Vital PARIS supplies jet in from US
Paper? In tubular form? That sounds like...
It was with a certain amount of relief that the Paper Aircraft Released Into Space (PARIS) team this morning signed for a cardboard box packed with vital components for the Vulture 1 aircraft.
As you know, the principal challenge of our audacious high-altitude vehicle launch project is to construct all the Vulture 1 structure entirely from paper. Well, we were doing our usual head-scratching (one hand scratching head, the other holding pint) as to quite how we could put something together to withstand conditions at 20,000 metres, when we had a stroke of inspiration.
Yes indeed: paper straws. With these, our reasoning goes, we can construct a strong tubular framework over which we can stretch yet more paper to form an outer skin.
All well and good, but suffice it to say the only paper straws we could source come from some planet-hugging, eco-friendly outfit* in the US of A, which resolutely declined to answer our emails about shipping to Europe.
Enter Cade Metz of El Reg's San Francisco bureau, who bought a box and moved with lightning speed to dispatch it to Europe.
However, a well-known courier company refused to touch this sensitive shipment on the grounds it was "non-comestible foodstuff", or somesuch nonsense.
Cade did, though, eventually manage to get the straws in the post via another, less national-security-conscious operator, and here they are safely arrived at the Vulture 1 assembly plant:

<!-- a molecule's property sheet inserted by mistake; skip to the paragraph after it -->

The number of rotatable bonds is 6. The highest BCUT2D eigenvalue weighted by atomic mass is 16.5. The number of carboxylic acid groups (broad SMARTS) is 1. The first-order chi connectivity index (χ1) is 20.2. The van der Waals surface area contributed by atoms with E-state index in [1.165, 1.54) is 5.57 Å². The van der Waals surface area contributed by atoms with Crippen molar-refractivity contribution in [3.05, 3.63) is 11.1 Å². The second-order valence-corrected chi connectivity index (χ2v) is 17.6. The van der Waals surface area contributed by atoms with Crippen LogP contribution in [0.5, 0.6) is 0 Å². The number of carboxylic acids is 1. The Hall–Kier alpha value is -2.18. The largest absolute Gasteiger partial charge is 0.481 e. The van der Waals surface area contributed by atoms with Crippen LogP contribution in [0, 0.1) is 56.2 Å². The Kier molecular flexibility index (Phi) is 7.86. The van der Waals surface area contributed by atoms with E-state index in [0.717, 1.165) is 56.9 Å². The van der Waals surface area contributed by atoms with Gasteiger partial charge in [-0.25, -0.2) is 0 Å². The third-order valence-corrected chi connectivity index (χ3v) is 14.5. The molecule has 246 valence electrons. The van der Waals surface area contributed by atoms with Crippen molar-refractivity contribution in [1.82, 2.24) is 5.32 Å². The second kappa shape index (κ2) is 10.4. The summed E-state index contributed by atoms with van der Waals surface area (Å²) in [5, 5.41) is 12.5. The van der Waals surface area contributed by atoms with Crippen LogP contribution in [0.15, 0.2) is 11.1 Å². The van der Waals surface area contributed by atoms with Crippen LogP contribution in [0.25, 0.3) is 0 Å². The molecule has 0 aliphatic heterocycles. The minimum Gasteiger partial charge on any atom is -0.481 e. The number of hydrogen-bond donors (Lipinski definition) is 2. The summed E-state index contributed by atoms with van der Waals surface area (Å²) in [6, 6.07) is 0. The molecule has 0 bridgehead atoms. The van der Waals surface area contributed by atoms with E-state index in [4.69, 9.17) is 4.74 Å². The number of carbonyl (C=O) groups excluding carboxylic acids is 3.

The sceptical among you should be aware that these really are top-quality 6mm diameter straws, and we believe a quick dip in a PVA/water mix** followed by PVA jointing process will indeed deliver the kind of strength we're looking for.
Our first move is to establish the best method of creating continuous lengths of straw by butt-jointing the 200mm-long rods together, after which we'll get straight down to putting the Vulture 1 together.
And yes, we do have a design, which will slowly be revealed as the plane goes together. Suffice it to say, aficionados of vintage gliders will applaud our choice.
Back in the main payload department, meanwhile, we're working on a revised, pressure-operated release mechanism, following a not-quite successful trip to QinetiQ  with the Mark I model. Expect bulging rubber tubing and pistons in due course. ®
* Oh alright then - they didn't answer our emails but here's  the one-stop shop for all your paper straw needs.
** They are already waxed, but we're looking to add a little more impermeability and strength.